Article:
Sunday, 24 May 2009
Day 3, and another early start.
I set off to look for the Barn Owls again - this time getting the best shot I've managed so far. I was very pleased with this image.........................
Later in the morning I left the Barn Owls and went in search of another target species I've wanted to photograph for a long time, Hare.
Using my knowledge of the area, I went to another spot where I'd seen Hare's before and sure enough, from my vantage point there were 3 - feeding and playing in a field about the size of 8 football pitches.
Once again, I set myself up and waited. It's amazing that once you blend in, the wildlife forgets you're there and continues it's business.
While I waited for the Hare's to move closer, this Pheasant wandered into view - their colouring at this time of year is magnificent.
Eventually my wait paid off.
The Hares, completely unaware of my presence came closer and closer allowing me to simply pick my shots.
Once again, I managed to get a shot that I was really pleased with and one that I've never managed to get before.
I've nicknamed this guy Bugsy - he had real character and a scar across his face that only he, and the thing that did it know how it got there.............
Posted by Graham at 18:08
A very early start saw me zooming down to one of my favourite spots for photography, Salthouse Pools. These pools, just behind the flood defences are very close to the car park and are a mecca for all sorts of birdlife and birdwatchers.
Because of the number of people who visit the place, close approach is possible and it makes for a great mirror pool on still days.
I arrived there just as the sun was coming up but was staggered to discover that the Pools are no more. They have dried up.
I later found out that North Norfolk is suffering from a drought. It has not rained there since the beginning of March. Global warming ?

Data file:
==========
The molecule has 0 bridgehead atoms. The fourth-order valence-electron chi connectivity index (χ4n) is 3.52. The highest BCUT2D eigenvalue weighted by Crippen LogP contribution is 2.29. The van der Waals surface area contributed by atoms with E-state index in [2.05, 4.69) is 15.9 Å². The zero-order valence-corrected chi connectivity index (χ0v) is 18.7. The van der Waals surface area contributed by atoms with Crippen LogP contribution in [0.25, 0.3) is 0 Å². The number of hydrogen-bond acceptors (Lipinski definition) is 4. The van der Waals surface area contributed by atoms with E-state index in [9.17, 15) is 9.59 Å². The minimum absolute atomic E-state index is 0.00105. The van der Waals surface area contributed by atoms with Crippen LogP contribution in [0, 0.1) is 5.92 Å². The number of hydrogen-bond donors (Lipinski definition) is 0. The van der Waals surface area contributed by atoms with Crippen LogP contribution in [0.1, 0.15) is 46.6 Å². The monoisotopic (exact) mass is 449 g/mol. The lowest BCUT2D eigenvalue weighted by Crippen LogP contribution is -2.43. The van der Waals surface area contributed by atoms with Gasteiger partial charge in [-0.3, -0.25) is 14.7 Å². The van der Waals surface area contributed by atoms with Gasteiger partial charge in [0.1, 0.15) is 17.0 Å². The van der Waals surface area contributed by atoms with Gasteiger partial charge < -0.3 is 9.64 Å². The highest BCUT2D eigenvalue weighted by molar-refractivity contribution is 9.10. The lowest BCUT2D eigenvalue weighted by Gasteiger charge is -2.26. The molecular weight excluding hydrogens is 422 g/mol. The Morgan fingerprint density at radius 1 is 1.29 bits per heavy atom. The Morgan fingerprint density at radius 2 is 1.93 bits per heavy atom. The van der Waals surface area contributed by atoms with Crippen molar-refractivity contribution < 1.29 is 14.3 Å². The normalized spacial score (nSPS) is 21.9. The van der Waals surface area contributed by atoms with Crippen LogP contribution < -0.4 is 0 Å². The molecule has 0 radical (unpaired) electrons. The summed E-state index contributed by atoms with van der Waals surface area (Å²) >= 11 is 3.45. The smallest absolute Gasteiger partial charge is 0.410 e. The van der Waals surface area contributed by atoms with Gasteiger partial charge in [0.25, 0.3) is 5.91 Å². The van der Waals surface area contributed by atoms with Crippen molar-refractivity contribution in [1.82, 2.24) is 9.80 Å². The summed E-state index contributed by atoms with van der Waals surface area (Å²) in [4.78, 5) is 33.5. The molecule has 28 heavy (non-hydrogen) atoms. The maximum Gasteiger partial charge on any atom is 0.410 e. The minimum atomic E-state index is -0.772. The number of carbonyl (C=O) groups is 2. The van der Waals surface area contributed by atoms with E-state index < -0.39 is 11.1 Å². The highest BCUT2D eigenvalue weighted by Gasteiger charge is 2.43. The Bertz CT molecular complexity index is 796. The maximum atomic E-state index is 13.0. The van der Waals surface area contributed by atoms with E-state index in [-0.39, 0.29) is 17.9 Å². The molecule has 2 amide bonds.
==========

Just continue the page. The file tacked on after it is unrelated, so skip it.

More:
Plan B had to be put in place, so I made my way to a spot I know very well and started my hunt for the Barn Owls that I know frequent the area.
Having spotted that familiar ghostly, fluttering flight, I set about putting myself in a position that would allow the Barn Owl to come to me.
After an hour or so, my plan worked.
The Barn Owl made his way to the perch I thought he might have been using to scan the area and this allowed me to get the shots I wanted - the best images I have taken of Barn Owls so far.
Super birds and a joy to watch.......
Posted by Graham at 17:52
My second trip of the year took me to probably my favorite place of all - North Norfolk.
Ever since my first visit, I've been captivated by all that this part of the UK has to offer. Fantastic wildlife, unspoilt beaches and countryside and relatively few people if you know where to go.
My specific target for this trip was Barn Owls.
I know of a few sites, but it can a frustrating way of passing time !
I set off from home at 3am on 8 May, and made my way to my first stopping point - RSPB Snettisham, which is not far from Hunstanton and Sandringham.
Snettisham is know for it's vast winter flocks of Knot and Dunlin that roost on the scrapes, although this has been in decline in recent years.
I arrived to a windy and cold morning with quite a bit of activity in the pools.
I had the place to myself for 4 hours and took the time to practice photographing Black Headed Gulls in the dawn light that were busy nest building.
Another spectacle that occurs at Snettisham is the daily take off of roosting geese - Brents, Pink Footed and Grey Lag.
I was happy to get this shot of a flock of Brents and they took off from fields and made thier way out to feed on the Wash.
Posted by Graham at 17:37
Sunday, 17 May 2009
It's taken we a while to get round to writing up these trip notes, and I hope you have enjoyed reading them.